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American Catholic Philosophical Quarterly

Volume 90, Issue 4, Fall 2016

William Hasker
Pages 699-725
DOI: 10.5840/acpq201691295

Is Divine Simplicity a Mistake?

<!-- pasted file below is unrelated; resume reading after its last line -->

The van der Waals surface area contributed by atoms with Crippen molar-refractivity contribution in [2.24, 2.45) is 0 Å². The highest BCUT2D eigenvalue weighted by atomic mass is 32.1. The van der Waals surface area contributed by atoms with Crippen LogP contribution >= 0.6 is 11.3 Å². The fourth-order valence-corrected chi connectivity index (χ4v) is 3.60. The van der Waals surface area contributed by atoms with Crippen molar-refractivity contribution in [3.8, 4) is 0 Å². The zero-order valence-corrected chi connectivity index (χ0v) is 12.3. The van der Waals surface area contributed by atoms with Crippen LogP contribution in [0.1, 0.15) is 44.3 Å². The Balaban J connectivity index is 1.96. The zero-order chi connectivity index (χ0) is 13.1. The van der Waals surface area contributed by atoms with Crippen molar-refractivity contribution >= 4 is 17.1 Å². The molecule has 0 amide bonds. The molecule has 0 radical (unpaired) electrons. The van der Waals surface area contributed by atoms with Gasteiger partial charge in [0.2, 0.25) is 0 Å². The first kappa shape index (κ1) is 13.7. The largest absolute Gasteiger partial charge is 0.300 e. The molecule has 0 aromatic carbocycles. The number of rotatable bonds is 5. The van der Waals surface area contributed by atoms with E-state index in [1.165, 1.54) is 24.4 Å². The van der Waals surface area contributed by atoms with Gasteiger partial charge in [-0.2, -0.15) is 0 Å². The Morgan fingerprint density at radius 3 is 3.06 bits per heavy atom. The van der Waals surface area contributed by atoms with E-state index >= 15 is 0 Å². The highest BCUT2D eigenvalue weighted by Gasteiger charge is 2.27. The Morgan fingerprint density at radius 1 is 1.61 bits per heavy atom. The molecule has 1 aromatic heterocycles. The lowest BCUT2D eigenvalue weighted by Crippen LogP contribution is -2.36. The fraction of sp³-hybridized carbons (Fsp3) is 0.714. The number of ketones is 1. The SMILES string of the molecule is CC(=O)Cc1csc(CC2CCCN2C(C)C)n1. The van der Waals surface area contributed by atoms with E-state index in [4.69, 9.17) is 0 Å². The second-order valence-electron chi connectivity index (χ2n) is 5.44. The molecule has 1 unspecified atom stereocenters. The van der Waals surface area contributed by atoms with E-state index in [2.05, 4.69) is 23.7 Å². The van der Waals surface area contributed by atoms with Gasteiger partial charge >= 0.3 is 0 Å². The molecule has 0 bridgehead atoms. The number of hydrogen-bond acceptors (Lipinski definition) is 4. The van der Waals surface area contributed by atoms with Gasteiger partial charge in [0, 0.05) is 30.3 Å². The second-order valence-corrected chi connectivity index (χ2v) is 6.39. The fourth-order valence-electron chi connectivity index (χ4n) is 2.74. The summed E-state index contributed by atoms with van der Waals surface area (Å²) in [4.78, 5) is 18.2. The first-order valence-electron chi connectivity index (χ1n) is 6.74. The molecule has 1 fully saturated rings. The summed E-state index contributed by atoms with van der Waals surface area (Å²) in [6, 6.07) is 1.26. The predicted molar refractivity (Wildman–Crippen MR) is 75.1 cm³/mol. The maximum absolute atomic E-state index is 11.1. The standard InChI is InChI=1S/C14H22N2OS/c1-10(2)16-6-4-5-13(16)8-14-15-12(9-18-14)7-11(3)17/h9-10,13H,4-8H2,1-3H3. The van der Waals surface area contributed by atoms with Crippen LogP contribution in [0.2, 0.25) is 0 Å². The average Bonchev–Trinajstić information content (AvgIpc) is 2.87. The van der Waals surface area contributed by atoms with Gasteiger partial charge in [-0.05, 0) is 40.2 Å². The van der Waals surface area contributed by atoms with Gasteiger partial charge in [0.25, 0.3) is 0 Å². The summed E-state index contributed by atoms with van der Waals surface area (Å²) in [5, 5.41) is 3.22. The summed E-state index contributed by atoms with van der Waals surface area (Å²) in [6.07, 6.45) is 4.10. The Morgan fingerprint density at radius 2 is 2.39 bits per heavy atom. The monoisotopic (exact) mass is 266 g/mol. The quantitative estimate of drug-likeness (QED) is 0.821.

This paper presents a broad-ranging critique of the traditional strong doctrine of divine simplicity which is attributed to Augustine and Aquinas. After showing two important arguments in favor of the doctrine to be unsuccessful, it argues that the doctrine itself, in this strong version, is problematic in three main ways. First, the doctrine involves extensive category mistakes. Second, it is difficult to reconcile with truths about God that are (nearly) universally acknowledged, such as that God knows contingent truths and performs actions which he is not necessitated by his nature to perform. Finally, it is difficult to reconcile with personal attributes of God which are important both for the Bible and for religious practice, such as the claims that God is responsive to human beings and that he loves them. This article contends that while there is a sense in which it is true that God is simple, the traditional strong doctrine of divine simplicity, attributed to Augustine and Aquinas, is a mistake from which theology needs to be liberated.

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